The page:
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A GIS Analysis to Identify Future Study Site Locations in the Cedar River Municipal Watershed, WA PowerPoint Presentation
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A GIS Analysis to Identify Future Study Site Locations in the Cedar River Municipal Watershed, WA. Jenna E. Forsyth Commissioned by Seattle Public Utilities, Seattle, WA. RESULTS I (1) New Site 1 Potential Area: 5,368,861 sq. feet New site 1 (Figure 5)

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A GIS Analysis to Identify Future Study Site Locations in the Cedar River Municipal Watershed, WA

Jenna E. Forsyth

Commissioned by Seattle Public Utilities, Seattle, WA

  • RESULTS I
    • (1) New Site 1 Potential Area: 5,368,861 sq. feet
    • New site 1 (Figure 5)
      • At least 114,528 sq. feet in area (5x5 cells)
      • 1,854 feet from previous site (skiing)
      • 8,158.4 feet from previous site (along the road).
  • (2) New Site 2 Potential Area: 4,273,018 sq. feet
    • New site 2 (Figure 5)
      • At least 114,528 sq. feet in area (5x5 cells)
      • 7,532.67 feet from previous site (skiing)
      • 8,035.22 feet from previous site (along the road)
  • (3) New Site 3 Potential Area: 1,458,128 sq. feet
    • New site 3 (Figure 5)
      • Not possible due to overlap with current site area (Figure 5).
      • Must re-classify parameters to allow for larger range of values of elevation, slope, and aspect to obtain a new site 3 location (Figure 6).
  • OBJECTIVES
  • Locate 3 potential sites to be pairs for the current sites based on these criteria:
    • Similar elevation, slope, aspect, canopy density, and forest age
    • Easily accessible (within 100 feet, but no more than 1,000 feet from the nearest road)
    • Not overlapping with lakes, streams, or pre-existing study sites or meteorological stations

INTRODUCTION

A current study in the Cedar River Watershed near North Bend, WA investigates the effects of forest density and structure on snow accumulation. Cedar River Watershed is located approximately 34 miles east of Seattle off Interstate-90 (Figure 1). The watershed is approximately 3,946,330,736.44 sq. feet in area and provides drinking water for the 1.45 million residents of Seattle.

Table 2. Forest and topographic characteristics of current study sites.

Figure 1. Location of the Cedar River Municipal Watershed with current study sites, and meteorologic and hydrologic station information.

  • ANALYSIS
  • Reclassify and create new feature classes of characteristic
  • elevation, slope, aspect, and canopy density (not shown) ranges for each site (Figure 3a-c).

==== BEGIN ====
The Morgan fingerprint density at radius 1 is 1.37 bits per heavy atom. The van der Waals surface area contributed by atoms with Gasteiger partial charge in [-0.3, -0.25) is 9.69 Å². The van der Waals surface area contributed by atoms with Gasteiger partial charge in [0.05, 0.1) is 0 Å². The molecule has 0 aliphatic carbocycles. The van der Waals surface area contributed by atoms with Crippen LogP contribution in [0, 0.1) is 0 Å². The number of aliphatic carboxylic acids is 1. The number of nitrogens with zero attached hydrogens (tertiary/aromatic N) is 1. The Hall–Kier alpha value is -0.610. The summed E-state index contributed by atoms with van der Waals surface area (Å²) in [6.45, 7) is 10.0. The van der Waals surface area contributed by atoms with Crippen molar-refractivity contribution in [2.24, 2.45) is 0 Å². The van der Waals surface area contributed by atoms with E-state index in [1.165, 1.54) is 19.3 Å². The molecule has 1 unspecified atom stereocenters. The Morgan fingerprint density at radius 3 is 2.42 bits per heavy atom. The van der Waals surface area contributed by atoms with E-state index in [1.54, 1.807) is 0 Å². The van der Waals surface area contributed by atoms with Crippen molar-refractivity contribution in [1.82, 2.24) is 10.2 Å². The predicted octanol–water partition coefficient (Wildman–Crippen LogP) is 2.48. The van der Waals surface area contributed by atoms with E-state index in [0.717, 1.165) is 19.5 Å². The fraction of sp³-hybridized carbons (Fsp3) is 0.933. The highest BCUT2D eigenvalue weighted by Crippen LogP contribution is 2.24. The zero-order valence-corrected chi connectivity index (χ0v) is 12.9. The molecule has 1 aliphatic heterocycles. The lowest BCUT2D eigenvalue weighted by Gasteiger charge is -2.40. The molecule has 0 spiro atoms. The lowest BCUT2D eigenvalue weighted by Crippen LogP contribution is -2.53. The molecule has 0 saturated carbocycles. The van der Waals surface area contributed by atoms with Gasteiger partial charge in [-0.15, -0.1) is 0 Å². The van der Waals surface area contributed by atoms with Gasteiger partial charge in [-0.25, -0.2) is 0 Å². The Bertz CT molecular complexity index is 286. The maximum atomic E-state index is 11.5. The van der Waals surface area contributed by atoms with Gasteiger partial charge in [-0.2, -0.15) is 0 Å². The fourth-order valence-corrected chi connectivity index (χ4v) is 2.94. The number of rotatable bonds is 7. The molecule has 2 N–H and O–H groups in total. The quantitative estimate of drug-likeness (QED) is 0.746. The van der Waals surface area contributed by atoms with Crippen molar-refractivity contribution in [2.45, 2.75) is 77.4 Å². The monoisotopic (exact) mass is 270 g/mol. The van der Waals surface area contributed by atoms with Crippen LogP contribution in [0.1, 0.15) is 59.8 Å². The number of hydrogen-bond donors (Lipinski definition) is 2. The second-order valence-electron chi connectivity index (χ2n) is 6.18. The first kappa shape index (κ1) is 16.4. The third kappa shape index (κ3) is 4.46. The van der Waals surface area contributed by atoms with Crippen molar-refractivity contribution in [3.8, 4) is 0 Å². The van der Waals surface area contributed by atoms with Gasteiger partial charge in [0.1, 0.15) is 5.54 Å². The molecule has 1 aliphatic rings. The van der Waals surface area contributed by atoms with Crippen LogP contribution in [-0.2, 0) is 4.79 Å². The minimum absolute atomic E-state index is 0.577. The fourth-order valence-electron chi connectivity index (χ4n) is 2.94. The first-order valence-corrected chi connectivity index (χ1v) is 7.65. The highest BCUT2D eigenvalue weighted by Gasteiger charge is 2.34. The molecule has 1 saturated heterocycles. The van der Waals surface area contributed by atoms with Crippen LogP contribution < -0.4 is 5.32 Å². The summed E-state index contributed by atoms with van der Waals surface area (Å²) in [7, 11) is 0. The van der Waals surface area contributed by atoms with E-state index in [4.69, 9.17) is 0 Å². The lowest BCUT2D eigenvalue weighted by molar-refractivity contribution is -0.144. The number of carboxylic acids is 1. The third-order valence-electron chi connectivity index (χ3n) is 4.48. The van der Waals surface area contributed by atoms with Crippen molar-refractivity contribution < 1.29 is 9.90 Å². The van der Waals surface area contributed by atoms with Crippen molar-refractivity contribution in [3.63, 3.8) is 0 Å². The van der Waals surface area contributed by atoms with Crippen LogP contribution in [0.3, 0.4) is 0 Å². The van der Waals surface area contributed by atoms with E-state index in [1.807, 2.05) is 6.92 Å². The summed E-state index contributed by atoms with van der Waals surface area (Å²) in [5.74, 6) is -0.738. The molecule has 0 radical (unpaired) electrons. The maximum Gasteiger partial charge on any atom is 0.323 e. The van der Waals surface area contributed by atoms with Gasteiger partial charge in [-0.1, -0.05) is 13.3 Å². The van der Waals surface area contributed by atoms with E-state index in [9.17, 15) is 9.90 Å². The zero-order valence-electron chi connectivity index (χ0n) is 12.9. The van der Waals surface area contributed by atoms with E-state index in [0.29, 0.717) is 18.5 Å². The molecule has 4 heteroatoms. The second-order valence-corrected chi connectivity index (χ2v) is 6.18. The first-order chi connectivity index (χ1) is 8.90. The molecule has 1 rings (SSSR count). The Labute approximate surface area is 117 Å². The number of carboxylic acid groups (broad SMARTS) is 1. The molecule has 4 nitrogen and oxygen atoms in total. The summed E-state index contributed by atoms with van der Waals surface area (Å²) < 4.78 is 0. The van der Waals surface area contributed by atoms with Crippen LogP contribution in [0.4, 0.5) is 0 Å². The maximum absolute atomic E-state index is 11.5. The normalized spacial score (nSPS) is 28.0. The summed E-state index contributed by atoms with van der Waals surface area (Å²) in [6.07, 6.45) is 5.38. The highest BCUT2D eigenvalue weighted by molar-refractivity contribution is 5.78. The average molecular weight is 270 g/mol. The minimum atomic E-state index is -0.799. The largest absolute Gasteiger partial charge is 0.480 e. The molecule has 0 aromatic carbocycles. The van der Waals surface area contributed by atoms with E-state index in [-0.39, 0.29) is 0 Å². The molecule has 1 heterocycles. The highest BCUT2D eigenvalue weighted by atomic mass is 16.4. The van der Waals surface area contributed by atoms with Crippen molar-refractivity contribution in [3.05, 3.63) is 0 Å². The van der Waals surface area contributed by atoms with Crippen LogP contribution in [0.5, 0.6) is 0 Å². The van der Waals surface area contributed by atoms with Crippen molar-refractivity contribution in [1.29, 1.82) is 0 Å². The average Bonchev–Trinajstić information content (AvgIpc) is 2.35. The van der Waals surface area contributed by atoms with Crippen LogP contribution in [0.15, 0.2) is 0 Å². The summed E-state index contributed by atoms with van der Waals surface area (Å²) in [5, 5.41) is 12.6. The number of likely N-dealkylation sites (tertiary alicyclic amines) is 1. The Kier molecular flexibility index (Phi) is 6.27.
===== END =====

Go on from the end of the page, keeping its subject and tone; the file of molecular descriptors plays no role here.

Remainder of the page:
• Select by attributes to create a new feature class with characteristic forest age for each site (Figure 3d).
  • Create a buffer within a buffer to create a new feature class with appropriate distance from road (Figure 4)
  • Intersect all features and determine potential new sites.

QUESTION

What is the effect of forest density and structure on snow accumulation in the watershed?

Forests can impact snow accumulation based on canopy density and forest type. Greater canopy density means that more of the snow will be caught or “intercepted” in the trees rather than falling to the ground. Much of this intercepted snow is sublimated and the water vapor returns to the air. In terms of forest type, coniferous forests tend to intercept more snow than deciduous forests due to branch geometry. Forest stand age may also affect snow accumulation because younger forests tend to be packed more tightly but may have smaller branches, whereas older forests are less dense but have bigger branches to intercept snow.

Figure 5. Potential areas and new site locations fitting all criteria for sites 1 and 2.

  • RESULTS II
    • (3) New Site 3 Potential Area: 7,528,051.11 sq. feet
    • New site 3 (Figure 6)
      • At least 114,528 sq. feet in area (5x5 cells)
      • 6,433.21 feet from previous site (skiing)
      • 14,415.37 feet from previous site (along the road)

a)

b)

Table 1. Canopy density, forest age, and forest type positively or negatively affect snow accumulation.

d)

c)

Figure 3. a) Elevation ranges, b) slope ranges, c) aspect, and d) forest ages representative of the current study sites.

Figure 6. Potential areas and new site locations fitting all criteria for sites 1,2 (no change), and 3.

  • CONCLUSIONS
  • 1) New site recommendation not possible with initial criteria (Table 2) for all three sites.
  • 2)  New site recommendation possible for site three only after changing parameters:
        • Elevation (1,731-2,676 feet)
        • Slope (0-17.09 degrees)
        • Aspect (North, East, or West facing)

Figure 4. Potential site area greater than 100 feet but less than 1,000 feet from the road.

Figure 2. Cedar River Watershed current study locations.